At Tally, I think the core decision we made early on was to focus our efforts. Our thesis is that governance should be like a Lego. If it’s a standard shape and size, then an unlimited number of things can be built on it. Look at what happened with the ERC20 spec. The interoperability of tokens, and the permissionless interoperability of money have made all of DeFi possible.
To that end, we decided to start with building tooling around Compound Finance’s Governor Alpha contract. It’s simple. The governance is 3 contracts total, easy to reason about, and secure. Six months later, I think it’s becoming clear our bet was right: Compound Governor Alpha has become the defining building block for DeFi Projects and beyond. We have been active in giving back to the community as well by supporting efforts to create testing and development tools in the Graph Ecosystem. We look forward to contributing even more tools to the emerging governance ecosystem.
For our tech stack, we are mostly a React front-end interface plus the The Graph subgraphs for our data layer. We love building data visualizations. There’s a ton of on-chain data to unpack in different ways to make governance more legible:
What’s your business model?
Honestly, we aren’t entirely sure yet! This goes back to Brian Flynn’s treasure map. We know the opportunity is out there. We’re much farther into the future than we were with DAO’s in 2017, but we still aren’t all the way there yet. What we want to find a balance is, how do we sustain ourselves as a company as this ecosystem keeps growing, in case 2021 is the 2017 of 2025. Also, how do we create value that doesn’t detract from the vision of Web3? Of decentralization?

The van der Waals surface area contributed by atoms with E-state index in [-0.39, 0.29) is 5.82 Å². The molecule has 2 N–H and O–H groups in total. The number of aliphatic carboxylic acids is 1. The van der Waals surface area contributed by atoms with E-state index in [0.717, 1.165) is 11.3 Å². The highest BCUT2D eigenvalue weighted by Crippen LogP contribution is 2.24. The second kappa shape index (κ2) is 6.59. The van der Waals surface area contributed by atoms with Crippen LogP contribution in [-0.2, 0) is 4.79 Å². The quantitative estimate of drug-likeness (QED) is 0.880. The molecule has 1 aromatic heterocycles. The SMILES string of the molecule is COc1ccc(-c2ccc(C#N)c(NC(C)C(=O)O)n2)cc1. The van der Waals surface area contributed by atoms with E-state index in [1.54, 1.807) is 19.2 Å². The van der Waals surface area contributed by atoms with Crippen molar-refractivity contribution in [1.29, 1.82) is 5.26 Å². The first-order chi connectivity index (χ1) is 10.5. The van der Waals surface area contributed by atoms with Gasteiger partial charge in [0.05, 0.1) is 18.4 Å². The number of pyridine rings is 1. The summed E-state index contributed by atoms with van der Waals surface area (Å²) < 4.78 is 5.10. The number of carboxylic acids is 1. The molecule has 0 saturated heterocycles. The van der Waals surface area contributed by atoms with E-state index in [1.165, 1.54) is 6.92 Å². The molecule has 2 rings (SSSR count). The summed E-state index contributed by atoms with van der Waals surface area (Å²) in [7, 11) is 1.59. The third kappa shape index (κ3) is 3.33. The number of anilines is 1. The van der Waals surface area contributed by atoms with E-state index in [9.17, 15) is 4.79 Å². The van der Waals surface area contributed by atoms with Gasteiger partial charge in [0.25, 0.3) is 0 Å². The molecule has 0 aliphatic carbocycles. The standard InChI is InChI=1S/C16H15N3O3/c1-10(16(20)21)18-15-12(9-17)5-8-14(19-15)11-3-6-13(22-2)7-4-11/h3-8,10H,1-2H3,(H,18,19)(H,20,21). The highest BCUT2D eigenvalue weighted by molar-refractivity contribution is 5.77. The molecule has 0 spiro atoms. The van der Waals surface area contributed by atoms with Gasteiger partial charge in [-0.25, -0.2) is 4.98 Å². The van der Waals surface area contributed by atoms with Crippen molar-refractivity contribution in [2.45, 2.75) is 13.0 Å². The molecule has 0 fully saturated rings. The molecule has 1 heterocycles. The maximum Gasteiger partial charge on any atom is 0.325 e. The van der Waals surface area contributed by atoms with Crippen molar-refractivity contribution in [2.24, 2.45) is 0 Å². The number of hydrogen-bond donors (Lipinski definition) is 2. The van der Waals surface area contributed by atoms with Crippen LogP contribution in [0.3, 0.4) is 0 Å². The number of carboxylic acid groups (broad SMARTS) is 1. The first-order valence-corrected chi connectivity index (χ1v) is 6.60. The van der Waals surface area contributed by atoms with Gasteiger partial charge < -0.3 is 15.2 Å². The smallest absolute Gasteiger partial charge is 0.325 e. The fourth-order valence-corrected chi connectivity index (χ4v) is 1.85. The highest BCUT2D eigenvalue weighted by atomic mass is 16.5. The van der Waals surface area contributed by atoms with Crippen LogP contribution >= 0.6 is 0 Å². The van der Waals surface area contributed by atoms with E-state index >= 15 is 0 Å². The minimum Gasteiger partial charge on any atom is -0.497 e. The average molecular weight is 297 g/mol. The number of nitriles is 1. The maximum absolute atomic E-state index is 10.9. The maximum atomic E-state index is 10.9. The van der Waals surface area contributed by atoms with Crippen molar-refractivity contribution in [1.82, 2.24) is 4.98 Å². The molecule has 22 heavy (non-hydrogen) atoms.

These are tough questions, and frankly it’s probably going to be an incremental process. The good news is, I’ve never been more bullish about our space. So, if we think about it as a treasure map- maybe what Brian was trying to say is we’re not just looking for treasure, but rather we’re planting it ourselves, and creating a map so others can find it with us.
What’s your position on the regulatory landscape today?
The regulatory landscape in Crypto is always hard to talk about. It’s like reading tea leaves. On the one hand it’s very important to stay compliant but regulated. On the other hand crypto builders and users are all around the world, so ten different teams might all exist in ten different regulatory regimes.
For governance, a great deal remains untested. I’m sure we will see regulators come out with more guidance someday, and we’ll eventually see some case law. However, one thing that seems pretty clear from SEC statements last year is that the more decentralized DeFi protocols are, the better position they are in from a securities law perspective. This is where governance and tools like Tally come in. Protocols that build both the protocol layer, the governance layer, and the tools to do governance are going to have a harder time making the case that they are decentralized.
What are your goals for the future?
We’ve just publicly launched with support for Compound, Uniswap, Indexed, PoolTogether, Radicle, Idle, Inverse and Unslashed, which is the first protocol to launch directly with Tally support. We’re looking to add more. We’re encouraging more protocols to use a Compound fork for their governance. That means we’ll build more tools to help protocols onboard with Compound Style governance, more outreach, and new governance legos. Compound is now releasing an upgrade to Governor Alpha, Governor Bravo, so we will be building support for that as well.
We are going to continue our newsletter written by Nate Parton, our outreach in governance forums and communities, and really make this crazy decentralized global organizations thing work for everyone.
What are your future thoughts for the DeFi market?
I’ve never been more excited. There’s so much to build, and so many great people building it!